Another good-looking newcomer was rookie quarterback Jones, whose back was so bad at midweek that he allegedly couldn't tie his shoelaces. There was no word Saturday as to how Jones got his shoes on, but he was healthy enough to pilot scoring drives of 80, 61, 38 and 85 yards — and pitch a couple of touchdown passes.

Cornhusker rooters will settle for their own new quarterback twosome of Brownson and Tagge.

Before limping out of the game late in the third period, Brownson, the cool mixmaster from Shenandoah, Ia., completed seven of 11 passes for 61 yards and exhibited running ability that evoked roars of joy from the crowd.

Tagge limped onto the field as Brownson's replacement, then proceeded to hit his receivers eight times in 14 tries for 76 yards.

Both men demonstrated "take charge" poise.

Brownson was stuck with a minus 15 yards on the ground, that misleading figure being attributed mainly to occasional lapses in pass protection. He did run for two first downs and did lunge over from the two for Nebraska's first touchdown.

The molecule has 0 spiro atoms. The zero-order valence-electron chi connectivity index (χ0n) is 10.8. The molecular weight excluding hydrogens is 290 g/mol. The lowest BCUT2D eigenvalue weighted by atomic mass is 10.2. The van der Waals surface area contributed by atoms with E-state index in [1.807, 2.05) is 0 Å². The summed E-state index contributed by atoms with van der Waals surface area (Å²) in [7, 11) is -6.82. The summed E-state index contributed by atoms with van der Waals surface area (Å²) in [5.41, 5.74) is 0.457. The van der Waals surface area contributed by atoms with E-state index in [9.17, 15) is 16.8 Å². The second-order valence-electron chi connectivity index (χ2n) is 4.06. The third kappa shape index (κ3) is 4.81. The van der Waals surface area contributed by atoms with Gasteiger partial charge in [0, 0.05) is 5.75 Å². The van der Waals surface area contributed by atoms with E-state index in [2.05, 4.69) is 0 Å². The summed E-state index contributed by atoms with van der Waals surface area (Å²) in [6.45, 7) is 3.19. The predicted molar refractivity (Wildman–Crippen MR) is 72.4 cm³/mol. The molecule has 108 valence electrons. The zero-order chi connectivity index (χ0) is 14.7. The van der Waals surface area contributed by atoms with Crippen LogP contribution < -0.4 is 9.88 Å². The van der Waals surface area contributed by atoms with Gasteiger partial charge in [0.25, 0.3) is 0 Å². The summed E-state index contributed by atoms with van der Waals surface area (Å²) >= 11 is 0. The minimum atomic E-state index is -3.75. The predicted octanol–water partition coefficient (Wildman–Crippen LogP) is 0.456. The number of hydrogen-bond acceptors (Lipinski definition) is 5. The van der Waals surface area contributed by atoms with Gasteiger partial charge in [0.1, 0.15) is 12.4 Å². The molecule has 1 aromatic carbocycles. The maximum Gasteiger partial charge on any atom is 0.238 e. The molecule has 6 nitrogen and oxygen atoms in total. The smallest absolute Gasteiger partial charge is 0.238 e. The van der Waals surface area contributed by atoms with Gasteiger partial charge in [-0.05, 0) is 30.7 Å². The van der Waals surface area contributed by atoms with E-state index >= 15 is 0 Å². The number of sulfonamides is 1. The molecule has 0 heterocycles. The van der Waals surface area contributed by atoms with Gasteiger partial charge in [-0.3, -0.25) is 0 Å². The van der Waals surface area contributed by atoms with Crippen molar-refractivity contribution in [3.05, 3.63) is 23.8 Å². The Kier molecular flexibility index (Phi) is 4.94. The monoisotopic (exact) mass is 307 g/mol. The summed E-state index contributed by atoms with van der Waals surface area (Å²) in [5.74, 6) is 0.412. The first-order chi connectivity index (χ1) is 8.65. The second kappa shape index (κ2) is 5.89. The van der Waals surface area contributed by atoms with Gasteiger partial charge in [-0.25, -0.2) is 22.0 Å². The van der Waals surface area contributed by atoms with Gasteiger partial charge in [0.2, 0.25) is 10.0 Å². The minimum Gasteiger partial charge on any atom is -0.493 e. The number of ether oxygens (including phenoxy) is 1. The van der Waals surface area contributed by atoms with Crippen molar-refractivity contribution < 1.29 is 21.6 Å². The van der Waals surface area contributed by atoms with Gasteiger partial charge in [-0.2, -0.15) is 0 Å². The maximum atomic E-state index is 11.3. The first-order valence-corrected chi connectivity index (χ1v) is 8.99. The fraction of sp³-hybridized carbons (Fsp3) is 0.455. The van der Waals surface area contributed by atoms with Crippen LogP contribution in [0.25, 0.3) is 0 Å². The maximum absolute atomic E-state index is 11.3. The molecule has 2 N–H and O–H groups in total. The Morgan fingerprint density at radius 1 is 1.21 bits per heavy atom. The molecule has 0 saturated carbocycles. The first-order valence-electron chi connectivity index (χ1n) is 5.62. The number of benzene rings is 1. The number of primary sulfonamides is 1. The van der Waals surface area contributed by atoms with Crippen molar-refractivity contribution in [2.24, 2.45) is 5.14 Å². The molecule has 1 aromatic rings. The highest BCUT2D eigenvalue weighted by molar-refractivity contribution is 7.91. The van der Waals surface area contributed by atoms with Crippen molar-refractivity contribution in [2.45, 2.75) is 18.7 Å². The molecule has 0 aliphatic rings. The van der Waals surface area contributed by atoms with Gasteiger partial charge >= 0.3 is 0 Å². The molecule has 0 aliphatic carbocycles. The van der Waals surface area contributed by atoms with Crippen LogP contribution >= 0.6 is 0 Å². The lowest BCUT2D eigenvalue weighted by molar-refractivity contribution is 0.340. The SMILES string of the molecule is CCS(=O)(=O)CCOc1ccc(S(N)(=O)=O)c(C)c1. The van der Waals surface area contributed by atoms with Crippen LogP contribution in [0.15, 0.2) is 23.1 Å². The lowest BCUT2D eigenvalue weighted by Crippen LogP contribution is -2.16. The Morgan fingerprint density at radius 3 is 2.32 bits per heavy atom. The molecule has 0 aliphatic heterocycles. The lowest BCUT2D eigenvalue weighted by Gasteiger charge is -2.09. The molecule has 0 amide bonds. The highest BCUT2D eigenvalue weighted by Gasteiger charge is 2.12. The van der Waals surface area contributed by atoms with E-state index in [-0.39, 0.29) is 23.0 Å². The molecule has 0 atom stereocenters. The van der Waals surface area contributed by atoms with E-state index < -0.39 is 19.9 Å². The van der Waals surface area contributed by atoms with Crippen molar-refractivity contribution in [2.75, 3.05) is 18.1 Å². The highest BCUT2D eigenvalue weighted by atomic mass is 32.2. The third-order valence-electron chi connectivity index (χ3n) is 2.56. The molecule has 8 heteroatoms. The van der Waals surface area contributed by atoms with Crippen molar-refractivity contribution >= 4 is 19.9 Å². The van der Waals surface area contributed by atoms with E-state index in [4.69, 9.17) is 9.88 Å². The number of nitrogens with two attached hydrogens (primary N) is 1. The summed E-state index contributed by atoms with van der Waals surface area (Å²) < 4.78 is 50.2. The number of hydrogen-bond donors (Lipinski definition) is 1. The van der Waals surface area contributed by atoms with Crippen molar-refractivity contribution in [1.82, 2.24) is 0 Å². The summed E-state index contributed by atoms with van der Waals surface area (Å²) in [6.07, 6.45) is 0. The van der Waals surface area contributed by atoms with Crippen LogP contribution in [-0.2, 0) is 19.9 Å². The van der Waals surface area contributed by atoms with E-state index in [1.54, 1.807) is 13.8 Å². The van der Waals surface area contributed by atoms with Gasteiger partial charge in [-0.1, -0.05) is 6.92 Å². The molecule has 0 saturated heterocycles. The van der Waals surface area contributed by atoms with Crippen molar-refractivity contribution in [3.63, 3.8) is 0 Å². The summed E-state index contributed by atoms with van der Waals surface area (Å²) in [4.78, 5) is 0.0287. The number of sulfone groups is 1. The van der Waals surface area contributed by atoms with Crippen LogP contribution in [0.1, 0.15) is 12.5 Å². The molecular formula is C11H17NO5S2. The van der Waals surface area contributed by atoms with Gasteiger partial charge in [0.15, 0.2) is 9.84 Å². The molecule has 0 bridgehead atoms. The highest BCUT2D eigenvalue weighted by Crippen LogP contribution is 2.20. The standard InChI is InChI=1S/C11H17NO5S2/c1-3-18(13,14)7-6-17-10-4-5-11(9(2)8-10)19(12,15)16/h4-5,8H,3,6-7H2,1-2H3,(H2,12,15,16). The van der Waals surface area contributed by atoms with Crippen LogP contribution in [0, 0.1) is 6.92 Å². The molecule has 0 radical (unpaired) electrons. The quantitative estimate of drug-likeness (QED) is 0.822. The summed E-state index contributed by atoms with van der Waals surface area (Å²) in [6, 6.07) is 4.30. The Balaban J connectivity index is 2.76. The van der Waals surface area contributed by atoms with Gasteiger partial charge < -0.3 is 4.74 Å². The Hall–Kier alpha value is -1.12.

Brownson Departs

Brownson was forced out of the game after being decked for a two-yard loss by gigantic Tody Smith, USC right tackle.

Tagge appeared to be in greater distress than Brownson, but gutted it out long enough to engineer the second scoring sweep and most of the third.

Nebraska's Paul Rogers failed on field goal attempts from the 34-yard line in the first period and from the 32 in the third. Actually, his initial effort was good but Nebraska was guilty of illegal procedure. Films may show USC had 12 men on the field when Rogers then kicked from the 34.

The Huskers missed a tempting opportunity to score as action moved from the third quarter to the fourth. It came when soph Jim Anderson recovered Trojan Mike Berry's fumble on the USC 24.

Tagge's five-yard jaunt and an interference call cut the distance to 11 yards. Larry Frost, who turned in his brightest day in three seasons, added two yards. Tagge sneaked for one but failed to connect with rookie halfback Jeff Kinney on third and fourth-down passes.

Interference Call